Chloe Movie Review: Fatal Attraction, The Hooker Sequel

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The Girlfriend Experience meets Fatal Attraction in this tabloid remake of the Anne Fontaine 2004 artsy French same sex triangle, Nathalie, in Atom Egoyan’s Chloe. Relocating this titillating tale also touching on multiple surrogate sex objects of desire to a more frigid locale in more ways than one up in wintry Toronto, Chloe turns up the heat on assorted libidos. Yet seems oddly stiff and as calculated as its control freak conniving leads, and temperamentally frozen in time.

Julianne Moore is Catherine, a fabulously wealthy Toronto gynecologist with an extravagant yet strangely austere McMansion she shares with her contrasting free spirit music professor husband, David (Liam Neeson). While uptight workaholic Catherine appears to be the primary breadwinner by far, David is into a more joie de vivre lifestyle, preferring the off duty company of his students at a pub to Catherine’s swanky parties on the home front, with her circle of snobby swells.

Which leads the suspicious spouse to fears that frequently absentee David may be having an extracurricular affair back at school. So she takes time out from the daily ho hum clinical explorations of her patients’ inner private parts while lecturing them in rote technical terms about sexual dysfunction as a strictly biological state, to hire hottie call girl Chloe. And in effect, to determine the seductability of David, while possibly prodding him to disclose whether or not he’s sleeping around, and with whom. Though the diligent doctor does demand up front immaculate copies of the call girl’s clean bill of STD health gynecological medical records in advance.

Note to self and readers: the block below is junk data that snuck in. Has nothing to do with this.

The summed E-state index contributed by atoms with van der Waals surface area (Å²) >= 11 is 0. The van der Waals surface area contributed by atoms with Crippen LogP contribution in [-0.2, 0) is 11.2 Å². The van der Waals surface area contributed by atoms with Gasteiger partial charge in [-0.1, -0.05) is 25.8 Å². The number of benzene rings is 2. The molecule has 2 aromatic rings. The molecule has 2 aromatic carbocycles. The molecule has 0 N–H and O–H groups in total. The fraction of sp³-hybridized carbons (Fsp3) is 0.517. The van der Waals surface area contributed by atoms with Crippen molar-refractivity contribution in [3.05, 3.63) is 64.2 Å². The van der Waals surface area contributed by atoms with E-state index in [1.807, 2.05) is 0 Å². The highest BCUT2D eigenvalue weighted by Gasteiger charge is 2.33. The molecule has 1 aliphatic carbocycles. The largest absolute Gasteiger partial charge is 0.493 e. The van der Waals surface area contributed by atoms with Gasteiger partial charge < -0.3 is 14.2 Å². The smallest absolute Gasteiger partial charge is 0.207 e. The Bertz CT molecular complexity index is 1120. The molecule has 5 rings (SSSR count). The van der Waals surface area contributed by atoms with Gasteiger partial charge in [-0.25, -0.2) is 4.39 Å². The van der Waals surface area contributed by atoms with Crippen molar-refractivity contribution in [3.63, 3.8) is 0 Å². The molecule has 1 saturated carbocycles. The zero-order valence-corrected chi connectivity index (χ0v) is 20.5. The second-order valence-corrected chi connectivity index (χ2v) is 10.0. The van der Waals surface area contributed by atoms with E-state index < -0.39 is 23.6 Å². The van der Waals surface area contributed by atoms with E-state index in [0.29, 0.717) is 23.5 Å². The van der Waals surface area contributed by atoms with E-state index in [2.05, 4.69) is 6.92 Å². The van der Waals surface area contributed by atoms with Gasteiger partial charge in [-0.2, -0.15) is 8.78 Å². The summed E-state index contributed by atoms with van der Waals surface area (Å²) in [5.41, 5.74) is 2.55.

And as Catherine contends as well with a midlife crisis threatening the tight control she wields over her existence and those around her, it seems that all the men in her life are having affairs – which would include her emotionally fragile teenage son who won’t talk to her and sneaks his girlfriend into his bedroom for clandestine sleepovers. So when Chloe begins to toy with the frustrated gynecologist’s lapsed libido by taunting her with all the lurid details she can summon in describing her naughty encounters with David, the vicariously overwhelmed Catherine is rendered defenseless in resisting moves that a smitten Chloe is determined to make on her. And whether Catherine relents to Chloe’s obsessive advances out of a subconscious basic instinct for spousal revenge or is unable to stifle her inner lesbian, who can say in this murky melodrama.

This movie may appeal most to those in the audience craving innovative how-to tips in purchasing sexual surveillance, or who have ever wanted to be a fly on the wall of unfaithful partner trysts. Otherwise, the task of sorting out multiple stalkers from stalkees along the way, can become a trying task. While most fascinating and least pursued in Chloe, are the class issues touching on how sex and even emotions can be relegated to callous purchases, financial transactions by those domineering elites in a position to afford it.

On a side note, there’s some incidental fetishism involving hair, and a closet full of designer stiletto heels that might make Imelda Marcos envious.

Sony Pictures Classics

Rated R

2 stars